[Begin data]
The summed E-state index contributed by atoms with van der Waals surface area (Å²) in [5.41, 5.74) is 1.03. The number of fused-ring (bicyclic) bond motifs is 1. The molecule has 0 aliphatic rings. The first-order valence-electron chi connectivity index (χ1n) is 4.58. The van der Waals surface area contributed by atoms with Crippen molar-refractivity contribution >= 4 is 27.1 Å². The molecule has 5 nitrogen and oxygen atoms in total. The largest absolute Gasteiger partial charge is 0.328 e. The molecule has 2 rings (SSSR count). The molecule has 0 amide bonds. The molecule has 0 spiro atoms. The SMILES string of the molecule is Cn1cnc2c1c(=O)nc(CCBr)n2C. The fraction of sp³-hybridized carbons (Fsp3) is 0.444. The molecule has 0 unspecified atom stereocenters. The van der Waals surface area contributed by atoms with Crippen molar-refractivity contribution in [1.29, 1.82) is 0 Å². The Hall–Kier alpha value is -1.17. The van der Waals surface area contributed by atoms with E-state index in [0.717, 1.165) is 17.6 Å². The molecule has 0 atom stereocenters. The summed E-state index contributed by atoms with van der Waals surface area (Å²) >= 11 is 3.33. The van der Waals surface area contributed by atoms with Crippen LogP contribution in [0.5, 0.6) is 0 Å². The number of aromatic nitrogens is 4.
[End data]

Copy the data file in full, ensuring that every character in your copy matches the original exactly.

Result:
The summed E-state index contributed by atoms with van der Waals surface area (Å²) in [5.41, 5.74) is 1.03. The number of fused-ring (bicyclic) bond motifs is 1. The molecule has 0 aliphatic rings. The first-order valence-electron chi connectivity index (χ1n) is 4.58. The van der Waals surface area contributed by atoms with Crippen molar-refractivity contribution >= 4 is 27.1 Å². The molecule has 5 nitrogen and oxygen atoms in total. The largest absolute Gasteiger partial charge is 0.328 e. The molecule has 2 rings (SSSR count). The molecule has 0 amide bonds. The molecule has 0 spiro atoms. The SMILES string of the molecule is Cn1cnc2c1c(=O)nc(CCBr)n2C. The fraction of sp³-hybridized carbons (Fsp3) is 0.444. The molecule has 0 unspecified atom stereocenters. The van der Waals surface area contributed by atoms with Crippen molar-refractivity contribution in [1.29, 1.82) is 0 Å². The Hall–Kier alpha value is -1.17. The van der Waals surface area contributed by atoms with E-state index in [0.717, 1.165) is 17.6 Å². The molecule has 0 atom stereocenters. The summed E-state index contributed by atoms with van der Waals surface area (Å²) >= 11 is 3.33. The van der Waals surface area contributed by atoms with Crippen LogP contribution in [0.5, 0.6) is 0 Å². The number of aromatic nitrogens is 4.